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Please recommend a quality handheld for GMRS / FRS

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Mikado

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Hello,

I am looking for advice on a handheld radio that I can program for GMRS / FRS. I have spent a great deal of time reading about GMRS, and I will apply for a license. I have a few friends with their ham license. I have thought about that, but I already have some other expensive hobbies… I don’t need any more ;-)

I am looking for a handheld radio that is better quality than the bubble pack radios from Walmart and the like. I have been looking at Icom, Midland, Kenwood, and others. For a little bit more than the cost of a bubble pack radio, I think I can pick up a quality used radio on ebay. So here is my list of requirements. Please let me know if I missed anything important.

Frequency range: Needs to cover the necessary frequencies for GMRS / FRS
Transmit power: Needs to be programmable from 0.5W for FRS, up to 5W for GMRS (some of the radios I’ve been looking at had a max power of 4W, and that’s OK too.)
Memory: at least 22 channels so I can program both GMRS and FRS frequencies
An alpha-numeric display would be nice, but not absolutely necessary

I have previously used third party software to program my Uniden Trunking scanner. And I am also a professional database geek. So I’m pretty sure I can program a two way radio if I also pick up the necessary software and interface cable on ebay.

So based on that, are there any brands / models that you'd recommend?
 

jassing

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gmrs can go to 50 watts

I recently tried wouxun radios and they worked fine for GMRS (not capable of sub 1 watt tho)
There's a lot of motorola's being sold (due to rebanding) that would work for gmrs -- but you'd need software too; iow: not field programmable.

We have Midland GXT1000VP4 that work ok -- (4 watt maybe?) for short distances (caravans, motorcycle person to person) -- and they automatically drop to .5 for frs channels.
What's nice about the midlands is you can use them with gmrs repeaters.

Most will not recommend blister pack but they're ok for what they are -- water proof; dustproof handhelds -- again; for short distances.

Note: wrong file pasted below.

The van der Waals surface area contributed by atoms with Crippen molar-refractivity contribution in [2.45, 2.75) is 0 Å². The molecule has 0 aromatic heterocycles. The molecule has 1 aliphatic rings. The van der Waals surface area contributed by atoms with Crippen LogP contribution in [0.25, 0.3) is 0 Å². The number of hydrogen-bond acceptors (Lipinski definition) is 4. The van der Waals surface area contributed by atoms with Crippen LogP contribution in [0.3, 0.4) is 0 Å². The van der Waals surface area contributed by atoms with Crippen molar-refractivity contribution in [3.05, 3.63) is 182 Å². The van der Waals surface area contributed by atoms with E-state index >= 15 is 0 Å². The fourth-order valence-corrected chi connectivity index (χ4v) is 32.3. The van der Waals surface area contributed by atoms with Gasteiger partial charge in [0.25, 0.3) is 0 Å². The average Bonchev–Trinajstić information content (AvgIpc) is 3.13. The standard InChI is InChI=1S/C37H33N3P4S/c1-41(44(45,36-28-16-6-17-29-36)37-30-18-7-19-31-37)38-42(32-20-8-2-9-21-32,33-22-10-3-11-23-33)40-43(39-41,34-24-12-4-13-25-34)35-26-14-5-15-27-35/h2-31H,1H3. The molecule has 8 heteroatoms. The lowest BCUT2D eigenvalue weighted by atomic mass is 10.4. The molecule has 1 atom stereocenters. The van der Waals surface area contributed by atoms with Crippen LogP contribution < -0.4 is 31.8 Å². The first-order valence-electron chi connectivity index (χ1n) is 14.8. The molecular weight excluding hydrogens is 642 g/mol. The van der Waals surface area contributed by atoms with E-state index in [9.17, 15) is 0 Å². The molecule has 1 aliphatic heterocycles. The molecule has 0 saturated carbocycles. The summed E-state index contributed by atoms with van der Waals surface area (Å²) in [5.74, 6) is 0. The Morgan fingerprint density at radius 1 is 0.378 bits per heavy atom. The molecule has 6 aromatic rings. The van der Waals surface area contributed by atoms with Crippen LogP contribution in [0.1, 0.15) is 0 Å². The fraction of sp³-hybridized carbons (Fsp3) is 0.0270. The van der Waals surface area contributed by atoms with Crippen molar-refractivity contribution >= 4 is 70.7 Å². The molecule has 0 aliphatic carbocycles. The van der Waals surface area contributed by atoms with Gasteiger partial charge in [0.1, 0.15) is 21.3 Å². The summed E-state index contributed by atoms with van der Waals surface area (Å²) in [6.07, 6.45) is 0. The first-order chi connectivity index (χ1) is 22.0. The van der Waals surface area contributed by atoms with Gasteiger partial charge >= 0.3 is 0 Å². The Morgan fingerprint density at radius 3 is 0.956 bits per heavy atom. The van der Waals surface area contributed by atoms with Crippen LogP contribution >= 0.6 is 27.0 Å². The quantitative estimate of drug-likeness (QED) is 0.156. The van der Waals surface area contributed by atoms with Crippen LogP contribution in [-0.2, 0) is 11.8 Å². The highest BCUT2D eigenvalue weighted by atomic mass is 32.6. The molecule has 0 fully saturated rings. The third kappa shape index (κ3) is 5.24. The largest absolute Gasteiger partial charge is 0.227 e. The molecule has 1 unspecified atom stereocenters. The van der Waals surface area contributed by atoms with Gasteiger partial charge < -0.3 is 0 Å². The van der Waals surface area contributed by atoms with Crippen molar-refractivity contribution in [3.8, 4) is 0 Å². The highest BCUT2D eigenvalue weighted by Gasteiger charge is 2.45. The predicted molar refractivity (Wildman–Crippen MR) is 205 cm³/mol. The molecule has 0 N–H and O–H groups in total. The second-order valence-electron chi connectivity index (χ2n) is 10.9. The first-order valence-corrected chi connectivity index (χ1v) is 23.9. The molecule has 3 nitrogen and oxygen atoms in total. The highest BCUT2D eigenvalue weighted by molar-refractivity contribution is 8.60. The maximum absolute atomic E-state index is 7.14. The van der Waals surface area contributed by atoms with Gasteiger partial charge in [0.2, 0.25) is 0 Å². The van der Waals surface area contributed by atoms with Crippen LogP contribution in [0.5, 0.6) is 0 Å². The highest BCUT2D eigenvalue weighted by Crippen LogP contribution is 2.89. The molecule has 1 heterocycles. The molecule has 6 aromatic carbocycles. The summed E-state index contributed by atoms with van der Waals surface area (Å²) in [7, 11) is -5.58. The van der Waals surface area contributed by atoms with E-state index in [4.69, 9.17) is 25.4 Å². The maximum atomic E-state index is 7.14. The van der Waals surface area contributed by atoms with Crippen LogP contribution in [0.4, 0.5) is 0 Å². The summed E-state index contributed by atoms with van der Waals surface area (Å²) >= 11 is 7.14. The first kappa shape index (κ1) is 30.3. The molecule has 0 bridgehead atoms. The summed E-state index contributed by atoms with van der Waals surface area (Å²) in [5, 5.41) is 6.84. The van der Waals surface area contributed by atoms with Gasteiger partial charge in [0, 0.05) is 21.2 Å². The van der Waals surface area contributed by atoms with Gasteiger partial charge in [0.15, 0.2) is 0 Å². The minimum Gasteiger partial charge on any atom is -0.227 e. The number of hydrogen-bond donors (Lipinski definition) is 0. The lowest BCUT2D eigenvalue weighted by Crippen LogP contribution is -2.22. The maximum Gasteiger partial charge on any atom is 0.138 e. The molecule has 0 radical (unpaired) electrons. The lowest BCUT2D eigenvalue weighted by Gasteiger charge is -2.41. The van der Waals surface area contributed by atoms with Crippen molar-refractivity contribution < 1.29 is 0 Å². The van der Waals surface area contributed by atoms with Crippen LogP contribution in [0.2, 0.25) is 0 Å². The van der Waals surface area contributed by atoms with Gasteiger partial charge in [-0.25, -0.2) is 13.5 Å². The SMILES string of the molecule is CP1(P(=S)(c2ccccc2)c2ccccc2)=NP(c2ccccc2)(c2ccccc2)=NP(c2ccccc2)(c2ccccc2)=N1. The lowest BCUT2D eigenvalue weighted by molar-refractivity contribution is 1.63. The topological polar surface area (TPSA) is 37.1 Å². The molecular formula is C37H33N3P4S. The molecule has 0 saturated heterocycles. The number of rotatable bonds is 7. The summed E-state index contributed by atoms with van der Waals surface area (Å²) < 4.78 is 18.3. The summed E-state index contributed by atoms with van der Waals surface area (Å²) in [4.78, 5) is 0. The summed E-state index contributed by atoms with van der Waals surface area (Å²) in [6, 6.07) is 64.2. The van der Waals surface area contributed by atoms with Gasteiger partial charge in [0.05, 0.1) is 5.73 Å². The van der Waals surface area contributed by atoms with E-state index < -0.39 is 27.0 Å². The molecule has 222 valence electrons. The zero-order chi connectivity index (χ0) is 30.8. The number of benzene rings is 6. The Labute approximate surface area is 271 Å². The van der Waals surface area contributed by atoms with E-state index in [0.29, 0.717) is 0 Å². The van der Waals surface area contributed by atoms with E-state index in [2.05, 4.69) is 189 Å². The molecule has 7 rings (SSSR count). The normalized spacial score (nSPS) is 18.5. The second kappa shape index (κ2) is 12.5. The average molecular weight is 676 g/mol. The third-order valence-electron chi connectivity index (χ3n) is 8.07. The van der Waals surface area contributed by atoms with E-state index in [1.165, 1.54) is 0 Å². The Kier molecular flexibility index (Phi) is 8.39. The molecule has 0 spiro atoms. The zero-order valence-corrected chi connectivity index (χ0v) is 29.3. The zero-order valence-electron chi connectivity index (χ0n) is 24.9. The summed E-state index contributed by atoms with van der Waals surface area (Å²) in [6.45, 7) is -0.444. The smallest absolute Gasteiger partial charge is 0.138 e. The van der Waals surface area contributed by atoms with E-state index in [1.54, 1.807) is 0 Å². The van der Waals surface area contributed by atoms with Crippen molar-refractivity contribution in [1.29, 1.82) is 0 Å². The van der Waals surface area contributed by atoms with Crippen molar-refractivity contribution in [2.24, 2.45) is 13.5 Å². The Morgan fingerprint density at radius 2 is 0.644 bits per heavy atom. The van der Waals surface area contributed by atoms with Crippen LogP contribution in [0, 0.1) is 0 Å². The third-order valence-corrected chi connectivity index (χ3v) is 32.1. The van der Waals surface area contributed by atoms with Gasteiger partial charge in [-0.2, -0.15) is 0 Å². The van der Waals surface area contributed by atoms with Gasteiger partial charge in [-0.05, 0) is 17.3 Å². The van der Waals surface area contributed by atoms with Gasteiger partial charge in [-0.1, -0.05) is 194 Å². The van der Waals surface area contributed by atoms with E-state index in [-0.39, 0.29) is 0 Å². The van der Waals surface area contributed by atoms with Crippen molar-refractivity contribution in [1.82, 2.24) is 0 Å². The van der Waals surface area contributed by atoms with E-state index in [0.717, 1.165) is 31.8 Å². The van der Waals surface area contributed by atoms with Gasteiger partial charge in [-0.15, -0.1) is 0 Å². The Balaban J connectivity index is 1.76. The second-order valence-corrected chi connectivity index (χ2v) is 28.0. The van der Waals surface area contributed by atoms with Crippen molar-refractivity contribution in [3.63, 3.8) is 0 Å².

Mikado

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Thanks Jassing

I did see that GMRS can go as high as 50W. But I'm talking about a handheld radio. I don't think I want a 50W transmitter that close to my head ;-) But with a more advanced radio I program myself, I'd also have the option to use a repeater if I wanted to.

I have searched for a while, and I'm having a hard time finding one that will output just 0.5W as well as full power of 4W or 5W. So that's why I came here to ask the experts.
 

jassing

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I'm far from an expert.... but if you must have gmrs and frs -- I think you're going to be stuck with a blister pack solution....
 

mmckenna

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Kenwood or Icom would be a good choice. Good solid radios, reasonable price, and easy to get/inexpensive programming software.

Technically, FRS frequencies can't be used on a radio like this, that is if you want to stick to the rules. FRS rules say no removable antenna. Under the GMRS rules, you can use the 462.xxxx FRS frequencies under the GMRS rules at 5 watts.

Just be really careful when buying radios off e-Bay. Most manufacturers will split the UHF band up, and someone advertising a "UHF radio" on their might not be giving you all the info you need. It is possible to purchase a UHF radio off e-bay that won't do the correct portion of the UHF band for GMRS. I've talked to a few folks that got burned by that. They bought "UHF" radios off e-bay, and ended up with radios that did 403-433MHz, and there isn't a cheap and easy way to stretch them up to 462-467MHz.
 

RodStrong

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Kenwood or Icom would be a good choice. Good solid radios, reasonable price, and easy to get/inexpensive programming software.

Just be really careful when buying radios off e-Bay.
I agree and would add Vertex into that recommendation as well.